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Bay Area Chocolate Binge

San Francisco attracts the nation's most innovative chocolate artisans and its most obsessive cocoa addicts. On a tour of the "chocolate fertile crescent," Abe Opincar finds out why.

My crabby taxi driver slammed on the brakes, rolled down his window and sniffed the air outside. "Geez, what's that incredible smell?" We were five minutes from San Francisco International Airport at the corner of Guittard and Rollins roads. To our right sat the 75,000-square-foot Guittard Chocolate Company. To our left, one of Guittard's biggest customers, the See's Candies factory, which produces 17 million pounds of confections a year. We were at the southernmost tip of what my friend Helen, a longtime San Francisco resident, calls "the fertile crescent of Bay Area chocolate."

Helen is not exaggerating. Four of the nation's 11 major chocolate manufacturers and a disproportionate number of its innovative boutique chocolatiers are to be found on an arc that begins south of San Francisco, sweeps up through the city and crosses the bay, ending in Berkeley.

"I don't live in San Francisco only because I love chocolate," said Helen, my guide along this arc. "But if you love chocolate, there's no better place to live than the Bay Area."

Étienne Guittard and Domingo Ghirardelli apparently thought so. Both men came to the San Francisco area in the mid-1800s to join in the Gold Rush, and both of them ended up making their fortunes in chocolate instead.

"You had the harbor for shipping cocoa beans. You had so many Italian and French immigrants who were sophisticated about chocolate. You had all these people with a lot of Gold Rush money who were willing to pay for good food," Gary Guittard, Étienne's great-grandson, told me as he gave me a tour of the factory. "You also had the cool climate. Chocolate melts, and air-conditioning didn't really become economically viable until the 1960s."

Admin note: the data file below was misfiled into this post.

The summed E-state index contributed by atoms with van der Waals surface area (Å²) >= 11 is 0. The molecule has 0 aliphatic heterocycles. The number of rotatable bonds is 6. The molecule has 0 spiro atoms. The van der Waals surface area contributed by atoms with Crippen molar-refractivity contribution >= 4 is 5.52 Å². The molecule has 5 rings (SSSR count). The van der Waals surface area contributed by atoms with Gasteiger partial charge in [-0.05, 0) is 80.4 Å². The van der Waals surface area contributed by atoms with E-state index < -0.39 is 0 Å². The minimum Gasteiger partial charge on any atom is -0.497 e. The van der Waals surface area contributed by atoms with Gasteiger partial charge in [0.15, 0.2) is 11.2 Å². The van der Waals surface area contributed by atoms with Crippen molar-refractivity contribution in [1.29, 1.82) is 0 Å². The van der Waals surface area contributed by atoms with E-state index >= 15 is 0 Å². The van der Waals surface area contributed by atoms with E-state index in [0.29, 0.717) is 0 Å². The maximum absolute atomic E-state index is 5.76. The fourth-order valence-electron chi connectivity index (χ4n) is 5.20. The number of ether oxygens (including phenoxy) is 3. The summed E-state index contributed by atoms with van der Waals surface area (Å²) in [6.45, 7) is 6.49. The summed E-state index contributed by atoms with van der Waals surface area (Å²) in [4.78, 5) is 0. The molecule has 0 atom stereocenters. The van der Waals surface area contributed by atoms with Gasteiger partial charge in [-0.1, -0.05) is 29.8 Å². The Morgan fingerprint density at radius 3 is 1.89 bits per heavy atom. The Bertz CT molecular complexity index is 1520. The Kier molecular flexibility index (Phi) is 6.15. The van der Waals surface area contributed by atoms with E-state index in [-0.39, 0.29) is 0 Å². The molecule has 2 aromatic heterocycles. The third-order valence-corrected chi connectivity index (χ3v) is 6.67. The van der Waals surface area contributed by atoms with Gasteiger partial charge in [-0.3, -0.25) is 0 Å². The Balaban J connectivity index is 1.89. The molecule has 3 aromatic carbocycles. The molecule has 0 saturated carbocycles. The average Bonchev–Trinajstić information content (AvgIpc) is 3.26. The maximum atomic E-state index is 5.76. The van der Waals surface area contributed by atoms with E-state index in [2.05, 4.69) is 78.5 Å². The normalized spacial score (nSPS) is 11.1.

As we stood poised on a catwalk above a vat of burbling chocolate, Guittard, who took over as company president and CEO in 1989, explained that the Bay Area has been experiencing a surge of interest in chocolate recently. The inspiration—I should've guessed this—has been Alice Waters at Berkeley's Chez Panisse. Waters's emphasis on the best possible ingredients, on small-scale production and on simplicity not only changed the way Americans thought about cooking, but also prodded people to seek out higher-quality chocolate. In the mid-1990s, Guittard started expanding the company's line of artisanal chocolates with varieties of cocoa beans his great-grandfather had used.

As Guittard spoke about the superiority of varietal chocolates such as Venezuelan and Colombian, he handed me a piece of chocolate made only from Venezuelan cocoa. He studied my face. I remembered my first taste of Bordeaux, a St-Émilion, many years ago. The chocolate taste was as complex—fruity and acidic and with an aftertaste of cherries.

"You can't help but love it," said Guittard. This is a man who once told the San Francisco Chronicle that "chocolate melts in the mouth like two lovers in each other's arms."

In San Francisco, this wouldn't count as hyperbole. Here, visitors trundle their children to Ghirardelli Chocolate for "Earthquake" sundaes, made with eight scoops of ice cream and a bewildering number of toppings, while locals like Helen make frequent visits to their neighborhood chocolatiers.

"What could be more exhilarating than an athletic heterosexual Frenchman who makes chocolate truffles?" Helen asked while trotting me to XOX Truffles, a shop not far from her North Beach home. Her tone implied that I was about to encounter something akin to the Temple of Adonis. Instead, I saw a small, bright space with a couple of wrought-iron tables.

Helen has visited the shop twice weekly since owner Jean-Marc Gorce opened it in 1997. His cocoa-dusted truffles have the misshapen look of miniature spuds—or, as Helen says, "You can tell he's made them with his own very strong hands." Helen's crush on Gorce notwithstanding, what drives her to his shop is the quality of the truffles. What sets these truffles apart is the contrast between their rough-hewn appearance and the delicate way Gorce flavors them. The bergamot in his Earl Grey truffle is subtle. The raspberry in his raspberry truffle doesn't bring on the sharp dissonance you sometimes get when chocolate is paired with berries.